#5. Marriage is relatable.
Perhaps a more pressing concern than marriage for college-age LGBT individuals is workplace protection. Indeed, many LGBT individuals (especially those who are transgender) face increased job discrimination and bullying in the workplace. Since the average U.S. worker spends forty hours a week at their job, it’s important to protect workers and safeguard them from both bullying and discrimination. In fact, a whopping 68% of people in the U.S.–both Democrats and Republicans–believe it should be illegal to fire someone based upon their sexual orientation or gender identity; unfortunately, 60% of people already believe this protection exists–when it doesn’t.
Therefore, although support for these laws exists, many people don’t realize they’re needed: Having never been victims in the workplace or faced job discrimination for who they are, people aren’t necessarily able to relate to the concerns and fears held by the LGBT community.
On the other hand, very much like how marriage is recognizable, it’s also relatable–when we speak about marriage, desiring to be married, and finally being married, potential allies know exactly what we’re talking about. We don’t need to illustrate with examples or statistics; they understand immediately.
Conclusion: Marriage is a vehicle for social change.
It should be clear by now that marriage is recognizable and relatable, remarkably visible, and transcends age and race. Together these five facts help make marriage a powerful social force in the fight for LGBT rights.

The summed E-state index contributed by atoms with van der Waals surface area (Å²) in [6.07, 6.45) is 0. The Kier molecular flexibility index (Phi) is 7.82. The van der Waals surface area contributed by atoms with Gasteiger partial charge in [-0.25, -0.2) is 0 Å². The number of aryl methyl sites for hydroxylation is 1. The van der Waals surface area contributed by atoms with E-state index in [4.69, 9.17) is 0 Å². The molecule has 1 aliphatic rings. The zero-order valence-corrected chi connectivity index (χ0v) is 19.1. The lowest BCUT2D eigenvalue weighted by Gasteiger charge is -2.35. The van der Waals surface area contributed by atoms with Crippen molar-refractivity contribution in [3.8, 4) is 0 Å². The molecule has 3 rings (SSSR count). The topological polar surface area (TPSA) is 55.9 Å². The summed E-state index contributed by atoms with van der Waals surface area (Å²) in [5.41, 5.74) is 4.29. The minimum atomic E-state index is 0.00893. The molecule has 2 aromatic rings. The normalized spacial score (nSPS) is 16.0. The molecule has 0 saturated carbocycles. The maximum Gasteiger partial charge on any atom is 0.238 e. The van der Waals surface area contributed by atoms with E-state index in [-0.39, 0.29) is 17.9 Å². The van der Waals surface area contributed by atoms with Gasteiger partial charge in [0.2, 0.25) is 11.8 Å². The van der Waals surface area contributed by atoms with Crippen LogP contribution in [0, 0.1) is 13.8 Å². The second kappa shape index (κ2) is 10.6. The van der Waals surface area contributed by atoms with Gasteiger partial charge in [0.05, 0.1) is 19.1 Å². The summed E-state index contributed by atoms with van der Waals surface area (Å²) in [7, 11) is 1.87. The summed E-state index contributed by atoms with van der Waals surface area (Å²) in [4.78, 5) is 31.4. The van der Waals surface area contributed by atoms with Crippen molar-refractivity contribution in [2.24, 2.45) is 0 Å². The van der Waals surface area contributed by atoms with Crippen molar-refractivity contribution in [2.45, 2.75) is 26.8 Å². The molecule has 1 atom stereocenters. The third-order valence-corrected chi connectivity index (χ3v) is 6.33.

As marriage equality spreads across the nation (and even the world), people will be more exposed to LGBT couples and being part of the LGBT community will become normalized. As this awareness spreads and understanding increases, transgender issues, prisoners and workplace rights, and defeating both ageism and racism within the LGBT community will move closer in reach. Certainly, these are all obtainable without marriage equality, but marriage equality will help us reach them faster and allow us to build new coalitions to impact not only the LGBT community, but everyone in the human community.
Marriage may be the next step in the LGBT Rights Movement, but it certainly won’t be the last. As we fight to win this battle, especially as victory draws closer, we must begin talking more about other issues facing the LGBT community–not just these, but also immigration rights, ending domestic abuse and relationship violence, accepting the asexual and polyamorous/ nonmonogamous communities, and defeating HIV/AIDS forever.
Through working together, building upon marriage victories instead of brushing them aside, we will help bring full equality to all LGBT people in our lifetimes. I believe it can be done, and I believe it will be done.